Carpal tunnel syndrome is more of a household name than tarsal tunnel syndrome. Busy and hardworking Americans are required to use their hands for jobs such as excessive typing, constant lifting, and cooking. Tarsal tunnel is a similar condition to carpal tunnel, except it describes damage to one or more nerves on the inside of the ankle.
At US Neuropathy Centers, our providers are podiatric and peripheral neuropathy experts, assisting suffering patients every single day. With 14 locations currently, US Neuropathy Centers is the largest nerve treatment group, with the plan to expand more centers across the United States. We not only provide the best treatments for nerve damage, our providers give patients the tools they need to live happier and healthier lives.
Understanding tarsal tunnel syndrome starts with understanding the anatomy. The posterior tibial nerve runs just behind the “bump” (medial malleolus) on the inside of the ankle. The nerve lies under a band of tissue, known as the flexor retinaculum. This tissue creates a tunnel, called the tarsal tunnel, which is made up of the ankle bone and tissue. Though compression of the posterior tibial nerve almost always present with tarsal tunnel syndrome, other nerves can be affected as well. These include the medial and lateral plantar nerves and the medial calcaneal nerve.
What causes the nerve to become entrapped in tarsal tunnel syndrome can be caused from a number of things. Doctors believe that tissue inflammation around the nerve is one of the contributing factors to the problem. Other causes may be:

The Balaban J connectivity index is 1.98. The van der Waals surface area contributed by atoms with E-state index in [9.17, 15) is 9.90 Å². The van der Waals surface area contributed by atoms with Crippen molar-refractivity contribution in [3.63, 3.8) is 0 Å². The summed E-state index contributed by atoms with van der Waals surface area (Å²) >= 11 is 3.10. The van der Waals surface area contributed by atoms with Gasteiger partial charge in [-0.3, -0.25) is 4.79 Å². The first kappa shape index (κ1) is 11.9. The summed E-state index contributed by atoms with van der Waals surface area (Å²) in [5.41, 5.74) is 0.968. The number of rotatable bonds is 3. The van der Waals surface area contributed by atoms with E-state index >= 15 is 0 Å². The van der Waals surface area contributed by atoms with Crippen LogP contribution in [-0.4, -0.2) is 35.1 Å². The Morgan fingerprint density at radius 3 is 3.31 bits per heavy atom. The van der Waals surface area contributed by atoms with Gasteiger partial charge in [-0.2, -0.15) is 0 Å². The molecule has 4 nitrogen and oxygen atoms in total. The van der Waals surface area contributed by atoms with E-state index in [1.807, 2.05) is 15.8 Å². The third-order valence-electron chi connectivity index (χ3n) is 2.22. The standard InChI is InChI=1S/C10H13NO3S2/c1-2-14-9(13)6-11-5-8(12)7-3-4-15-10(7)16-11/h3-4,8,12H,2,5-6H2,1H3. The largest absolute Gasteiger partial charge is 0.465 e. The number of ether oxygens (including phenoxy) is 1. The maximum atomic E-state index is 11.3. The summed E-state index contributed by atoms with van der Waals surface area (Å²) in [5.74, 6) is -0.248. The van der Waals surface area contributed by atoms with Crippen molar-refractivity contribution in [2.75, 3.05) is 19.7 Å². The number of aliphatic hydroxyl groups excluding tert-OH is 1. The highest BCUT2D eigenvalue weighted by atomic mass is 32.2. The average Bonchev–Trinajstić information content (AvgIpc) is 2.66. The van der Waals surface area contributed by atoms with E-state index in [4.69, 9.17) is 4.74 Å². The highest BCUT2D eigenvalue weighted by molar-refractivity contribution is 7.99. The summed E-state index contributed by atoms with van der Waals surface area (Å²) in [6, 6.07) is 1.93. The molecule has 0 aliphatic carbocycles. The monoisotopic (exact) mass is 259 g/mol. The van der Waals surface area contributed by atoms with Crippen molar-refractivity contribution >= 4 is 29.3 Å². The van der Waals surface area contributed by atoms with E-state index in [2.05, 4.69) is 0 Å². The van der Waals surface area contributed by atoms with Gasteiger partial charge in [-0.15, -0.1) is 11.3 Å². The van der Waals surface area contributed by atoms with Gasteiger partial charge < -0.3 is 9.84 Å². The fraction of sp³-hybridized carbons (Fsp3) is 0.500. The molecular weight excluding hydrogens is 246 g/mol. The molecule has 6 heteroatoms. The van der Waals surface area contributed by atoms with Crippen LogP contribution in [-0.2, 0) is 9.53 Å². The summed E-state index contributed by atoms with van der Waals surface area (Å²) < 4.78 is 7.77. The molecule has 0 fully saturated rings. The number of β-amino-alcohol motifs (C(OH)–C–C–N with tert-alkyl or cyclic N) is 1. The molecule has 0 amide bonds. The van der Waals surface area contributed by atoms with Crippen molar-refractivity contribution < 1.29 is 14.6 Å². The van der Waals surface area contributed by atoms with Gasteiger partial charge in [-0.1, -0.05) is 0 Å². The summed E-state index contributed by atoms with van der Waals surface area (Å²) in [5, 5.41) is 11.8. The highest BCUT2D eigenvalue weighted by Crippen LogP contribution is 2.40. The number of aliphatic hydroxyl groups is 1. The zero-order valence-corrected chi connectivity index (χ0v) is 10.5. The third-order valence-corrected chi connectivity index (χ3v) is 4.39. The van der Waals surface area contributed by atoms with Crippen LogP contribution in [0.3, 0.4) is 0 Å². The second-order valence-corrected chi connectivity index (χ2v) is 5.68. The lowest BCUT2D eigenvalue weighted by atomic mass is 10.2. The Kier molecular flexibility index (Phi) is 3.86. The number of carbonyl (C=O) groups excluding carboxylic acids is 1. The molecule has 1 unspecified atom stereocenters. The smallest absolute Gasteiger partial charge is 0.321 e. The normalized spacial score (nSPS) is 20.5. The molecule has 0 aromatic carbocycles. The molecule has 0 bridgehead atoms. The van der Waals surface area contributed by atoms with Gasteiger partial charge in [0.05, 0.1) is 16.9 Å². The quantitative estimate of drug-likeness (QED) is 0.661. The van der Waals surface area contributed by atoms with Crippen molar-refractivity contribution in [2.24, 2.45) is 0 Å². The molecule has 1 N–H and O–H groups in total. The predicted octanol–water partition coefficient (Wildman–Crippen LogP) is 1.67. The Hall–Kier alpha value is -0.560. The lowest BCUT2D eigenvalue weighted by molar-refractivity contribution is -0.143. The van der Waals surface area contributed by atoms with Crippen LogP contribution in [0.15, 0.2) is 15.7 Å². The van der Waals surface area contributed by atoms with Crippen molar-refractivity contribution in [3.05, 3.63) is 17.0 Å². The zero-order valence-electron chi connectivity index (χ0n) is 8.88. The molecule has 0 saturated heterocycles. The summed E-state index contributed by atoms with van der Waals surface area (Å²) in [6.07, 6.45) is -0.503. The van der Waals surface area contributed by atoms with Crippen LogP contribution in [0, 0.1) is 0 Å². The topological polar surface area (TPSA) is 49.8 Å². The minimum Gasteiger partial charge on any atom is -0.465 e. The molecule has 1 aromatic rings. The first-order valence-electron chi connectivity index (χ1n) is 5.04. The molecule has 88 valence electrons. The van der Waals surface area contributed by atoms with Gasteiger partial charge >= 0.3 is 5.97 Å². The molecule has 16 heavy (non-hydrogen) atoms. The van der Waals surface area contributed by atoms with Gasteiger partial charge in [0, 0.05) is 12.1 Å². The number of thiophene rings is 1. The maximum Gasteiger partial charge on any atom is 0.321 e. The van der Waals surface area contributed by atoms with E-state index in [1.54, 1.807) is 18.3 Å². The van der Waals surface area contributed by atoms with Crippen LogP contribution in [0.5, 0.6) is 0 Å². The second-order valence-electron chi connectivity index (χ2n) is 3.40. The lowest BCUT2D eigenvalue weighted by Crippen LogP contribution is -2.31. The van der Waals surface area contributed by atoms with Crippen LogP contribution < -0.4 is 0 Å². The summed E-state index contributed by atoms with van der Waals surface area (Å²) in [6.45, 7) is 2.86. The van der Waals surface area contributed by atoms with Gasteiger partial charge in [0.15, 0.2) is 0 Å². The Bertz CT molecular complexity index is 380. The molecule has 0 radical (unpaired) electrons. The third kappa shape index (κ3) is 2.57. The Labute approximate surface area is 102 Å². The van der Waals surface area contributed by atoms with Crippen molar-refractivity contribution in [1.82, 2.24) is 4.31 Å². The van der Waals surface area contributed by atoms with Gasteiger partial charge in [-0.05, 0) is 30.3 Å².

- Swollen varicose veins
- A tumor on the tibial nerve
When pressure is put on the nerve, the muscles and tissues that control the foot become weak. Pain and numbness eventually ensues as a result of the entrapped nerve. Symptoms of tarsal tunnel syndrome range from mild to severe pain in the sole of the foot, sometimes felt as burning or tingling.
Luckily, people living in pain from a tarsal tunnel syndrome diagnosis have a number of treatment options, which can vary depending on the root cause of the nerve entrapment. A surgical release, where the nerve is freed of the tissue pressing on it, is a very common solution. In mild cases, nonsurgical intervention may include:
- Anti-inflammatory medication
- Orthotic shoe inserts
If you suffer from tarsal tunnel syndrome or experience foot pain, trust the experts at US Neuropathy Centers to help.
If you are suffering from neuropathy, please do not hesitate to call us at any of our US Neuropathy Centers locations. With offices in Arizona, California, Colorado, Georgia, Texas, Utah, and Wyoming, our neuropathy experts are easily accessible and here to help.
The advice and information contained in this article is for educational purposes only, and is not intended to replace or counter a physician’s advice or judgment. Please always consult your physician before taking any advice learned here or in any other educational medical material.
@US Neuropathy Centers, 2018